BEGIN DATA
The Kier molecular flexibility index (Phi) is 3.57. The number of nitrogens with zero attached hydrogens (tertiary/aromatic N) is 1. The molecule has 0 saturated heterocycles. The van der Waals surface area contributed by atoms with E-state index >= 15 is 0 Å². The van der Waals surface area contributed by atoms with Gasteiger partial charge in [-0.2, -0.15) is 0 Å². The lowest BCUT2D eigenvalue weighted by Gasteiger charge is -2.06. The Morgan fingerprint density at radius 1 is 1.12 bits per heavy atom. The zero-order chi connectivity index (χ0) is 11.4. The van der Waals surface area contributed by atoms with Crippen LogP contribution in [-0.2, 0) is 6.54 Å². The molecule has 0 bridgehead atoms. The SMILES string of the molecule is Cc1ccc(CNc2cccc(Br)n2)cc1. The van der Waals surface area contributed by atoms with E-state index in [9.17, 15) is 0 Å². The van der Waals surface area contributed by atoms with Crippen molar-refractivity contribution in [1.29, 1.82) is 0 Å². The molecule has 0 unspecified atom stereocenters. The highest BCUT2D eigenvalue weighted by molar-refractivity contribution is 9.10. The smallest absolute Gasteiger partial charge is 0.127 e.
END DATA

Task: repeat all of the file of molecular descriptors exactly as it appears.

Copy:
The Kier molecular flexibility index (Phi) is 3.57. The number of nitrogens with zero attached hydrogens (tertiary/aromatic N) is 1. The molecule has 0 saturated heterocycles. The van der Waals surface area contributed by atoms with E-state index >= 15 is 0 Å². The van der Waals surface area contributed by atoms with Gasteiger partial charge in [-0.2, -0.15) is 0 Å². The lowest BCUT2D eigenvalue weighted by Gasteiger charge is -2.06. The Morgan fingerprint density at radius 1 is 1.12 bits per heavy atom. The zero-order chi connectivity index (χ0) is 11.4. The van der Waals surface area contributed by atoms with Crippen LogP contribution in [-0.2, 0) is 6.54 Å². The molecule has 0 bridgehead atoms. The SMILES string of the molecule is Cc1ccc(CNc2cccc(Br)n2)cc1. The van der Waals surface area contributed by atoms with E-state index in [9.17, 15) is 0 Å². The van der Waals surface area contributed by atoms with Crippen molar-refractivity contribution in [1.29, 1.82) is 0 Å². The molecule has 0 unspecified atom stereocenters. The highest BCUT2D eigenvalue weighted by molar-refractivity contribution is 9.10. The smallest absolute Gasteiger partial charge is 0.127 e.